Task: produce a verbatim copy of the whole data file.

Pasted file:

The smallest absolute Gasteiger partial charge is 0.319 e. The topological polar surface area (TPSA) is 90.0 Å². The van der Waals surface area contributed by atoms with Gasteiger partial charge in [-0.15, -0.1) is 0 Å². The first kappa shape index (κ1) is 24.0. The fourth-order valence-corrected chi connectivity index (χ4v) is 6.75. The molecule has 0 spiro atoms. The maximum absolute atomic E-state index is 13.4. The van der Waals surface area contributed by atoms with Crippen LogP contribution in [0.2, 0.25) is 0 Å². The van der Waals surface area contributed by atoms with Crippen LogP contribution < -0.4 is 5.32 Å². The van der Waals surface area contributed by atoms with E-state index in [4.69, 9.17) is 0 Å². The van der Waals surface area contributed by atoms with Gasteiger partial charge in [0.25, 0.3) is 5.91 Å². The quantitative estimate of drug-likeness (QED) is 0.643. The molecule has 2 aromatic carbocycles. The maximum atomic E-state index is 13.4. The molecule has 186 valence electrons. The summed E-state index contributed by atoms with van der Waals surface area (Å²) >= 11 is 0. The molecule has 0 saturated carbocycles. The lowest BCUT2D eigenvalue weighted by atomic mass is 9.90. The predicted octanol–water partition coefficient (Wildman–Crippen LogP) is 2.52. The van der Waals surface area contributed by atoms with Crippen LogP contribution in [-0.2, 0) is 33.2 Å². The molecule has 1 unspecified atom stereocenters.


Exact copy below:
The smallest absolute Gasteiger partial charge is 0.319 e. The topological polar surface area (TPSA) is 90.0 Å². The van der Waals surface area contributed by atoms with Gasteiger partial charge in [-0.15, -0.1) is 0 Å². The first kappa shape index (κ1) is 24.0. The fourth-order valence-corrected chi connectivity index (χ4v) is 6.75. The molecule has 0 spiro atoms. The maximum absolute atomic E-state index is 13.4. The van der Waals surface area contributed by atoms with Crippen LogP contribution in [0.2, 0.25) is 0 Å². The van der Waals surface area contributed by atoms with Crippen LogP contribution < -0.4 is 5.32 Å². The van der Waals surface area contributed by atoms with E-state index in [4.69, 9.17) is 0 Å². The van der Waals surface area contributed by atoms with Gasteiger partial charge in [0.25, 0.3) is 5.91 Å². The quantitative estimate of drug-likeness (QED) is 0.643. The molecule has 2 aromatic carbocycles. The maximum atomic E-state index is 13.4. The molecule has 186 valence electrons. The summed E-state index contributed by atoms with van der Waals surface area (Å²) >= 11 is 0. The molecule has 0 saturated carbocycles. The lowest BCUT2D eigenvalue weighted by atomic mass is 9.90. The predicted octanol–water partition coefficient (Wildman–Crippen LogP) is 2.52. The van der Waals surface area contributed by atoms with Crippen LogP contribution in [-0.2, 0) is 33.2 Å². The molecule has 1 unspecified atom stereocenters.